With just days to go until bitcoin (BTC) becomes legal tender in El Salvador, resistance to crypto adoption is continuing – while pro-BTC advocates are dismissing opposition to adoption and looking forward to the dawn of a new financial paradigm.
Reuters (via Yahoo) aired images of street protests attended by “Retirees, veterans, disability pensioners, and workers,” which the news agency stated were “expressing their concerns that the government would start paying their pensions in bitcoin instead of USD.”
The footage showed people carrying signs reading: “No to bitcoin” and “No to corrupt money-laundering.”
Some carried placards printed by the left-wing Movement of Popular Resistance (MPR-12) group, while a number of protesters carried a banner that read:
“The working class rejects cryptocurrencies. No to bitcoin.”
Reuters quoted a member of the Supreme Court of Justice’s workers’ union, Stanley Quinteros, as stating:
“We know this coin fluctuates drastically. Its value changes from one second to another and we will have no control over it.”
But some dismissed the protests and argued that the media had sought to blow them out of proportion. The conservative commentator Jose Valdez shared a video of a small group of protestors and wrote on Twitter:
“The traditional media, which is paid to maintain the status quo, and including international media, are selling ‘protests’ with big headlines… But the reality is this: [The protests amount to] eight people who do not understand what they are opposed to, because they do not even know how it works or what they are they even fighting against.”
Felissa Cristales a popular ARENA party opposition MP, who has famously sided with Bukele on a number of matters, sought to play down talk of protests. She wrote:
“Remember that the government’s opposition will always complain about Bitcoin. Some because they don’t know what it is and others because they want to defend the interests of the banks. Don’t be surprised by this. On September 7, we will start using bitcoin and the doubts will vanish.”
But those who are opposed to the BTC bill will have no doubt taken note of comments from the highest Catholic Church authority in the land – Escobar Alas, the Archbishop of San Salvador – who, in a video shared by La Prensa Gráfica, also expressed crypto doubts.
Alas stated that the public “fears” bitcoin adoption. He urged the government to allay such fears by seeking to educate the public and put an end to the “lack of information” provided to ordinary people on the subject.
El Salvador’s President Nayib Bukele, meanwhile, was in no mood to focus on voices of dissent – instead taking to Twitter to triumphantly post a promotional video for the state-run Chivo bitcoin wallet, which will roll out on September 7.
A partir del 7 de septiembre ##
— Nayib Bukele 🇸🇻 (@nayibbukele)
Some welcomed the news on Twitter, including @ElisabettaZacc2, who wrote that she “cannot wait”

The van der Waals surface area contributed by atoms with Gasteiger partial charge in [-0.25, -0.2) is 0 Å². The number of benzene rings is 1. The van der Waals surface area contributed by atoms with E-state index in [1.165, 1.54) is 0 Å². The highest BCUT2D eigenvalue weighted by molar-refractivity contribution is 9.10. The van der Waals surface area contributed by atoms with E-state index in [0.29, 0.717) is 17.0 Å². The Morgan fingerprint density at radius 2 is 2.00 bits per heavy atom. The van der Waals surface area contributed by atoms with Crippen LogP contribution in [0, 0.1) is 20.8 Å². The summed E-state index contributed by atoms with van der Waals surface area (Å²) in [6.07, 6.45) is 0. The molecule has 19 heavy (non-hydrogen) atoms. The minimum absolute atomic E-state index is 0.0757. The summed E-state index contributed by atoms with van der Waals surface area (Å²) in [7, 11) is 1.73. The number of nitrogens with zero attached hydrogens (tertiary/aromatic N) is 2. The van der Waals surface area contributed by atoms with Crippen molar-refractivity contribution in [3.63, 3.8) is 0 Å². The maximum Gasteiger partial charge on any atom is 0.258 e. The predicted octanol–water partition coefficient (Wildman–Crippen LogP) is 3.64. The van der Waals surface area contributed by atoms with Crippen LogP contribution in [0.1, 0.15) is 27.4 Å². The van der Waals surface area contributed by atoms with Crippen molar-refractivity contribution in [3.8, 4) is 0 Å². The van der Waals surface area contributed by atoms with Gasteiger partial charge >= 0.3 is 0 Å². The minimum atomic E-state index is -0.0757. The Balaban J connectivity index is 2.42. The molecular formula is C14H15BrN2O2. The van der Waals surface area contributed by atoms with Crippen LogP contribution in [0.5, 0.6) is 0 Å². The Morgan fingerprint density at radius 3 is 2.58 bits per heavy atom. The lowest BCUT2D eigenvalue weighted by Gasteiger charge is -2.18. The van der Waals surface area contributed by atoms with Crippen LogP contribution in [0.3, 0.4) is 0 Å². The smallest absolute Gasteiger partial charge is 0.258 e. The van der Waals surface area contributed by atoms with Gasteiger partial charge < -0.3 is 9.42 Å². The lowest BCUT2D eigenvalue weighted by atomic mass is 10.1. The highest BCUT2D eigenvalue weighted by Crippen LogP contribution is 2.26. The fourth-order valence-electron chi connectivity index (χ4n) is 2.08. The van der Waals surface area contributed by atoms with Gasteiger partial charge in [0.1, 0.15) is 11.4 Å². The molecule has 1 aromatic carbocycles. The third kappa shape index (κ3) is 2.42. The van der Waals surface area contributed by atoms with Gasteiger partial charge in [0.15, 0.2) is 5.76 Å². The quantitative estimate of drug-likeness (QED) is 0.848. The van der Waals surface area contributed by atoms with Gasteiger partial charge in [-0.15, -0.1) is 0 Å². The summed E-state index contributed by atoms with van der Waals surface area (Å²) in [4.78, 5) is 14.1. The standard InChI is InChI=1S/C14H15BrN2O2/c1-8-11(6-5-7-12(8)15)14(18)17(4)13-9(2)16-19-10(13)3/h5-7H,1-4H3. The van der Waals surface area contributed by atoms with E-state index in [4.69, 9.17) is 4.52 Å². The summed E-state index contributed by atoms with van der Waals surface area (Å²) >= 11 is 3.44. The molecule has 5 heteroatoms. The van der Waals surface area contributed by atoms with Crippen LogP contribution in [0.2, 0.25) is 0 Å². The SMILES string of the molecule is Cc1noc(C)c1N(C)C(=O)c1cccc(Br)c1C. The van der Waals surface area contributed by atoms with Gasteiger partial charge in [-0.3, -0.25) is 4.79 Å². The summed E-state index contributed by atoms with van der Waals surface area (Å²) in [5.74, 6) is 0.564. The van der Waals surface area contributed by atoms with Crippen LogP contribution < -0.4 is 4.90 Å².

for the opportunity to use the app to remit money to family in El Salvador without having to pay USD 14 on a USD 100 remittance.
Bukele is hoping to transform El Salvador into a center of gravity for the Bitcoin world, and will hope to achieve this by holding a Lightning Network summit in the nation in autumn.
The event will be titled Adopting Bitcoin – A Lightning Summit 2021, and its masterminds said that its aim was to “bring together the Bitcoin and Lightning communities,” with a focus on “transitioning 6+ million people onto the Lightning Network.”
But Bukele and his supporters might have a few wrinkles to iron out of their BTC adoption plan yet.
The media outlet ElSalvador.com unveiled some of the details of the assistance that the government has requested of the Central American Bank for Economic Integration (CABEI) ahead of September 7.
And the request appears to indicate that the BTC law will just be the start of a crypto-focused legislative drive. Per the report, the government has asked the CABEI to help it hire a consultancy that will create a “deep diagnosis of the bitcoin ecosystem.” The firm should then propose a regulatory and legal framework that would help boost penetration and BTC adoption in the country.
The government wants interested firms to come forward with proposals and says that it will close the bidding process on September 14.
The same media outlet also published a photo essay showing some of the business operators in El Salvador who are currently getting ready to accept BTC – and others who say they oppose the idea.
The subjects ranged from pizzeria operators and a grocery delivery startup founder to market traders selling vegetables and clothing, as well as a cycling store manager and the owner of a BTC-accepting car wash.
Some expressed misgivings about the lack of “education” provided by the government and “distrust” of bitcoin in general. But others were more optimistic, calling BTC adoption an “interesting initiative” and stating that they were “excited” by the government’s move.
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